I have endeavoured, in the interpretations given, to avoid, with equal care, an immoderate attachment to both extremes, antiquity and novelty. I am not conscious that I have in any instance, been inclined to disguise the falsity of an opinion, because ancient, or, with partial fondness, hastily to admit its truth, because new. That an opinion is the opinion of the multitude is, to some, a powerful recommendation;

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to others it appears an infallible criterion of error ; to those who are truly rational it will be neither. There are, indeed, many cases wherein antiquity and universality are evidences of some importance. It has been, all along, my intention never to overlook these circumstances, where they could be urged with propriety; for certain it is, that singularity is rather an unfavourable presumption. But I hope that, with the help of some things which are treated in the Preliminary Dissertations, the intelligent and candid reader will be convinced, that nowhere have I more effectually restored the undisguised sentiments of antiquity, than where I employ expressions which, at first sight, may appear to proceed from the affectation of novelty. I have, to the utmost of my power, observed the injunction which God gave to the Prophet Jeremiah "l: I have stood in the ways ; I have looked and asked for the old paths. And if, in this research, I have, in any instances proved successful; men of discernment will, I am persuaded, be sensible, that nowhere have I been luckier in conveying the genuine conceptions of the most venerable antiquity, than in those places which, to a superficial ex. amination, will appear, in point of language, most chargeable with innovation. The very command, to look and to ask for the old paths, implies that it may happen that the old paths are deserted, consequently untrodden, and known, comparatively, to very few. In that case, it is manifest that the person who would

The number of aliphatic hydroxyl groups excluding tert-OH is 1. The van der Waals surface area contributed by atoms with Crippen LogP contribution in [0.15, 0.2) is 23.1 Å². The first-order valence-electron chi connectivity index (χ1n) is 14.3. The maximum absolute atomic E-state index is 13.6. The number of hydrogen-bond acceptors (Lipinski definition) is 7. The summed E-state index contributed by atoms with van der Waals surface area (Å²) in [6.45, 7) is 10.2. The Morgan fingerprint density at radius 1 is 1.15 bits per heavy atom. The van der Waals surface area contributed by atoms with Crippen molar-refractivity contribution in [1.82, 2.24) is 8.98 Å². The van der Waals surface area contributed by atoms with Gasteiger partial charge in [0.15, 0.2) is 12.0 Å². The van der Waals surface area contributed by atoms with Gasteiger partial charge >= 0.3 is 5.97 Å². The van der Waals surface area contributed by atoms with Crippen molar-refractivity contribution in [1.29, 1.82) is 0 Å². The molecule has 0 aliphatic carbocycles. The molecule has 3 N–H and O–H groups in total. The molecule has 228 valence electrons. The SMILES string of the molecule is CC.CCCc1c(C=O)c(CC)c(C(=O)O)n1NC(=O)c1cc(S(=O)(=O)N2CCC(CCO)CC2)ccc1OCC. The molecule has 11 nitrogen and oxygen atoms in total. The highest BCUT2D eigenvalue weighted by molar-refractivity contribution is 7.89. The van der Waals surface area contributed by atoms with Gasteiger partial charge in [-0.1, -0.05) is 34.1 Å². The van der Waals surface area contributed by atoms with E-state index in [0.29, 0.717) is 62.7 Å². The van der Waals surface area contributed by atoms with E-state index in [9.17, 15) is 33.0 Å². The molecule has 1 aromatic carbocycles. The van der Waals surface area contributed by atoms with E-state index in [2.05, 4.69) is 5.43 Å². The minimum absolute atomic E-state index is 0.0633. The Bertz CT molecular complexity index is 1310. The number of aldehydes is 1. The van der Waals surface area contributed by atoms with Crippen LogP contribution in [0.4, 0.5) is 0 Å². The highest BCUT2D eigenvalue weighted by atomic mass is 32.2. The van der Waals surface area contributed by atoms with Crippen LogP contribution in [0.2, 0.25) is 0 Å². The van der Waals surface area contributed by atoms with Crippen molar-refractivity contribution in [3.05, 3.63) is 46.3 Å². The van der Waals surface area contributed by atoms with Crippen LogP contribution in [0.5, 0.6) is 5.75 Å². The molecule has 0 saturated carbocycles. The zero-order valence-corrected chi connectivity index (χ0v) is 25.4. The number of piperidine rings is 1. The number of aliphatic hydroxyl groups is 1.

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11 Jer. vi. 16.

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recommend them, runs the risk of being treated as
an innovator. This charge, therefore, of affecting
novelty, though very common, must be, of all accu-
sations, the most equivocal; since, in certain circum-
stances, nothing can more expose a man to it, than
an inflexible adherence to antiquity.
I
may,

in this work, have erred in many things : for to err is the lot oi frail humanity; and no merely human production ever was, or ever will be, faultless. But I can say, with confidence, that I have not erred in any thing essential. And wherefore am I thus confident? Because I am conscious that I have assiduously looked and asked for the old paths; that I have sought out the good way; that I might, at all hazards, both walk therein myself, and recommend it to others : and because I believe the word of the Lord Jesus: Whosoever will do the will of God, shall know of the doctrine, whether it be of God". This I think a sufficient security, that no person, who is truly thus minded, shall err in what is essential. In what concerns the vitals of religion, rectitude of disposition goes farther, even to enlighten the mind, than acuteness of intellect, however important this may be, in other respects. But the exercise of no faculty is to be despised, that can be rendered, in any degree, conducive to our advancement in the knowledge of God. Nay, it is our duty to exert every faculty in this acquisition, as much as possible,